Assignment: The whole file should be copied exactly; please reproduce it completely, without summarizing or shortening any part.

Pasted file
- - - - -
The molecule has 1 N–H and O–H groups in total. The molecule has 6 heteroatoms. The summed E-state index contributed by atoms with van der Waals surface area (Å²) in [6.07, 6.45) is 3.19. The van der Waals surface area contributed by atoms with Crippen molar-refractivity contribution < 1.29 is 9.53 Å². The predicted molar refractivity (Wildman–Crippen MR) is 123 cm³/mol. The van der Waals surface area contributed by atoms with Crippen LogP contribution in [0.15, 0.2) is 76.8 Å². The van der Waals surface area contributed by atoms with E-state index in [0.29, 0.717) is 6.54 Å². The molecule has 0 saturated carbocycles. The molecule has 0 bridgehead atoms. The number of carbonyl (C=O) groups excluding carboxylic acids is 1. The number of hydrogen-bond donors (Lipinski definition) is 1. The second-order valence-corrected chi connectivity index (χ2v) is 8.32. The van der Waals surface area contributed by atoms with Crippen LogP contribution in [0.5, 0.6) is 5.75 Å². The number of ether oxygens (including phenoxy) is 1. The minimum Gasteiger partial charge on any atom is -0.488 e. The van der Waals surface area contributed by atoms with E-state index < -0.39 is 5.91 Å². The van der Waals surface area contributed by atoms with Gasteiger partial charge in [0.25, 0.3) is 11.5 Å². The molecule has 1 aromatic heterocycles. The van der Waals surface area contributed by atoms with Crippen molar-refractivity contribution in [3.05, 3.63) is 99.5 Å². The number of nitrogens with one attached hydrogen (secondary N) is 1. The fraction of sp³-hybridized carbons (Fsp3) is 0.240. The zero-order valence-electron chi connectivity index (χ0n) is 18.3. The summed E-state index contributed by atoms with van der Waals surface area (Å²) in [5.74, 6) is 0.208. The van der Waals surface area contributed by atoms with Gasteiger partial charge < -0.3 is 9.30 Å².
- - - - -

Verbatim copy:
The molecule has 1 N–H and O–H groups in total. The molecule has 6 heteroatoms. The summed E-state index contributed by atoms with van der Waals surface area (Å²) in [6.07, 6.45) is 3.19. The van der Waals surface area contributed by atoms with Crippen molar-refractivity contribution < 1.29 is 9.53 Å². The predicted molar refractivity (Wildman–Crippen MR) is 123 cm³/mol. The van der Waals surface area contributed by atoms with Crippen LogP contribution in [0.15, 0.2) is 76.8 Å². The van der Waals surface area contributed by atoms with E-state index in [0.29, 0.717) is 6.54 Å². The molecule has 0 saturated carbocycles. The molecule has 0 bridgehead atoms. The number of carbonyl (C=O) groups excluding carboxylic acids is 1. The number of hydrogen-bond donors (Lipinski definition) is 1. The second-order valence-corrected chi connectivity index (χ2v) is 8.32. The van der Waals surface area contributed by atoms with Crippen LogP contribution in [0.5, 0.6) is 5.75 Å². The number of ether oxygens (including phenoxy) is 1. The minimum Gasteiger partial charge on any atom is -0.488 e. The van der Waals surface area contributed by atoms with E-state index < -0.39 is 5.91 Å². The van der Waals surface area contributed by atoms with Gasteiger partial charge in [0.25, 0.3) is 11.5 Å². The molecule has 1 aromatic heterocycles. The van der Waals surface area contributed by atoms with Crippen molar-refractivity contribution in [3.05, 3.63) is 99.5 Å². The number of nitrogens with one attached hydrogen (secondary N) is 1. The fraction of sp³-hybridized carbons (Fsp3) is 0.240. The zero-order valence-electron chi connectivity index (χ0n) is 18.3. The summed E-state index contributed by atoms with van der Waals surface area (Å²) in [5.74, 6) is 0.208. The van der Waals surface area contributed by atoms with Gasteiger partial charge < -0.3 is 9.30 Å².